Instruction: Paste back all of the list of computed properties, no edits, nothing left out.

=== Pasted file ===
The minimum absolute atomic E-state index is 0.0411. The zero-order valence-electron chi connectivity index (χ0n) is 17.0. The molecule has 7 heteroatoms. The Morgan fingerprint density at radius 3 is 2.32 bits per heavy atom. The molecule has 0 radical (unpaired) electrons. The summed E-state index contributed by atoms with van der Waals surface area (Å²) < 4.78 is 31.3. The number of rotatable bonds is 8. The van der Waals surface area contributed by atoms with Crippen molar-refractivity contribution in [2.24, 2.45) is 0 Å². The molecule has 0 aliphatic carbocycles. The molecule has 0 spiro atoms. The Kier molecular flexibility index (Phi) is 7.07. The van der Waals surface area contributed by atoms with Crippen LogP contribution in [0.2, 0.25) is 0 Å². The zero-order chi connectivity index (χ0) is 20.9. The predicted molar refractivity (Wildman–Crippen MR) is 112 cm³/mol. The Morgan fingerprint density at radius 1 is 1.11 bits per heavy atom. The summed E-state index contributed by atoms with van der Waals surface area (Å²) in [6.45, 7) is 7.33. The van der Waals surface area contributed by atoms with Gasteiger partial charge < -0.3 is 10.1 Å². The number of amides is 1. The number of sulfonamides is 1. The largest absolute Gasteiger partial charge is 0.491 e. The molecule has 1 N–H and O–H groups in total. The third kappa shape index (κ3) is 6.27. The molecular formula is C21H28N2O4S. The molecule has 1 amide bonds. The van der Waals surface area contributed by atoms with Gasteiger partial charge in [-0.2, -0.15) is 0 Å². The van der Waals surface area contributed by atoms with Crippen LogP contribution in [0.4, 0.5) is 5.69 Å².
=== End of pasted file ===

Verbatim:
The minimum absolute atomic E-state index is 0.0411. The zero-order valence-electron chi connectivity index (χ0n) is 17.0. The molecule has 7 heteroatoms. The Morgan fingerprint density at radius 3 is 2.32 bits per heavy atom. The molecule has 0 radical (unpaired) electrons. The summed E-state index contributed by atoms with van der Waals surface area (Å²) < 4.78 is 31.3. The number of rotatable bonds is 8. The van der Waals surface area contributed by atoms with Crippen molar-refractivity contribution in [2.24, 2.45) is 0 Å². The molecule has 0 aliphatic carbocycles. The molecule has 0 spiro atoms. The Kier molecular flexibility index (Phi) is 7.07. The van der Waals surface area contributed by atoms with Crippen LogP contribution in [0.2, 0.25) is 0 Å². The zero-order chi connectivity index (χ0) is 20.9. The predicted molar refractivity (Wildman–Crippen MR) is 112 cm³/mol. The Morgan fingerprint density at radius 1 is 1.11 bits per heavy atom. The summed E-state index contributed by atoms with van der Waals surface area (Å²) in [6.45, 7) is 7.33. The van der Waals surface area contributed by atoms with Gasteiger partial charge < -0.3 is 10.1 Å². The number of amides is 1. The number of sulfonamides is 1. The largest absolute Gasteiger partial charge is 0.491 e. The molecule has 1 N–H and O–H groups in total. The third kappa shape index (κ3) is 6.27. The molecular formula is C21H28N2O4S. The molecule has 1 amide bonds. The van der Waals surface area contributed by atoms with Gasteiger partial charge in [-0.2, -0.15) is 0 Å². The van der Waals surface area contributed by atoms with Crippen LogP contribution in [0.4, 0.5) is 5.69 Å².